An emerging business hopes to fill a void in Cleveland’s bakery scene by training and employing men and women recently released from prison. ideastream intern Eve O'Connor reports.
Cleveland Baking Company is one of several start-ups operating out of the Cleveland Culinary Launch and Kitchen, a facility designed to help food entrepreneurs get off the ground. Baking assistant Mike Williams is mixing cookie dough.
MIKE WILLIAMS: “And right now I’m gonna move onto this second process here…add the eggs.”
They’ve been here since May making cookies, muffins, and other baked goods. But baking’s not their only mission.
JAMES LEVIN: “The idea was generated from two very different phenomenon.”
That’s James Levin, founder and CEO of Cleveland Baking Company.
JAMES LEVIN: “One is that, although I recognize there are some very fine artisan bakeries in Cleveland Heights, Little Italy, Lakewood. Between Cleveland Heights and Lakewood, there are really not so many.”
For Levin, the other trend hits close to home. For thirty years he worked as a criminal defense lawyer in Ohio City, and watched men and women released from prison.
JAMES LEVIN: “They come back and it’s just so hard for them to find work. And not even just my clients, but people from the neighborhood used to knock on my door saying is there anything that needs to be done in the house, do the windows need washing, does the garden need tending, is there anything they could do to make 20 bucks.”
For one Cleveland Baking Company employee, that’s personal. Before James Levin offered him a job, Steve (not his real name) says he struggled to find work.
STEVE: “Once you get a felony conviction, even the smallest one, you’re branded and nobody trusts you anymore.”
Steve says he had applied for jobs, but employers were unwilling to hire him.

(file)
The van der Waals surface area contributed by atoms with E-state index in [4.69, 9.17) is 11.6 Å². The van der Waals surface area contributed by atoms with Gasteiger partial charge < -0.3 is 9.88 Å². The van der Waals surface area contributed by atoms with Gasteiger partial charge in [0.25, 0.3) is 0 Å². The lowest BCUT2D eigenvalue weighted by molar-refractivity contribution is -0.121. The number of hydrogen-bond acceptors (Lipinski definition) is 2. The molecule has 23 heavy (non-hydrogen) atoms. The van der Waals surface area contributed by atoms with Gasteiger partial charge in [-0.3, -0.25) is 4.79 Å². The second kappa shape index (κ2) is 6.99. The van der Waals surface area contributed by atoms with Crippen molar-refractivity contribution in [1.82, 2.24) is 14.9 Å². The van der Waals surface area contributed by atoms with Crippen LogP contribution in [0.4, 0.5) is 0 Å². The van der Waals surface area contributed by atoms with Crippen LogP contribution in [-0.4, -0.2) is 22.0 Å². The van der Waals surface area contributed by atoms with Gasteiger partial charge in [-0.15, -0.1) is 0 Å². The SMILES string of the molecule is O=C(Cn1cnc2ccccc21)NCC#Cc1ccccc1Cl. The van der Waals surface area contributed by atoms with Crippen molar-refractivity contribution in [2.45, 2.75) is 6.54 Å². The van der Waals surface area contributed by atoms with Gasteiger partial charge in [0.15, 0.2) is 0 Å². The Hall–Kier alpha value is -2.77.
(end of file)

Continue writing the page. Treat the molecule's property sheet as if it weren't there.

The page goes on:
STEVE: “They interview you, they like everything that you’ve done, right up until you’re about to be hired. And then ‘oh, I’m sorry, we can’t hire you.’”
Cleveland Baking Company, which touts the motto “Fresh Bread. Fresh Start.” aims to help fix that problem.
And Levin says the company’s downtown focus has real promise. He says in recent years few bakeries have served that part of the city.
JAMES LEVIN: “There used to be bakeries on every block, back in the old days. There used to be a Hough Bakery or a Davis Bakery truly in every neighborhood.
And now there are virtually none. Supermarkets now have their own bakeries.”
Levin hopes Cleveland Baking Company can resurrect that baking tradition—a tradition trainer Damir Hrastovic knows well. Hrastovic came to the U.S. from Croatia. He’s been an artisan baker for twenty years and says baking is his passion. He agrees it’s hard to find quality bakeries now.
DAMIR HRASTOVIC: “You cannot buy good bread around so often, just special stores have it. And flour used usually is not high quality. So baking is not easly; it’s not appreciated.
But he says he thinks things are looking up.
DAMIR HRASTOVIC: “My opinion is that baking industry will rise in the future. And people will appreciate it more—real bread—and skill will be more in demand so people who will get training in the baking industry will have a job easier than right now.”
Cleveland Baking Company currently sells at Maggie’s Farm in the Stockyards neighborhood and Food Peddler Farm Market in Old Brooklyn, both on the city’s West Side. And they show up at smaller farmer’s markets and food events around the city. They also take orders by phone.
And they’re busy reading up on similar social ventures in Los Angeles, Washington D.C., Detroit, and Providence.
JAMES LEVIN: “We’re now just trying to get some stakeholders, some investors, some ongoing customers to get us to a plateau where we can then secure some investors.”
James Levin says once that happens, they’ll look for a permanent location. He hopes to run bakeries on the east and west sides, training up to 25 reentering citizens per year at each location and then moving them into full-time jobs.
Though they say people in the community are supportive of their mission, Operations Director Rebecca Newbould says they’ve faced a big challenge. Their current facility doesn’t have the hearth oven they need to make artisan bread.
REBECCA NEWBOULD: “The focus of our company is bread and we’re not able to do bread right now, so we’ve had to kind of take a step back and focus on cookies, and muffins, and other desserts.”
But Levin says they’re dedicated to bringing fresh bread to downtown Cleveland, once they find their own place.
JAMES LEVIN: “People just love fresh bread. And I love the fact that it’s kind of iconic, and mythic. You know, bread is the staff of life. It’s something that can be a vehicle for recovery and meaningful livelihood to these men and women, and I think bread is the pony that we need to bet on.”
Levin says he’s confident the company will make that happen—the idea just needs a little more time in the oven.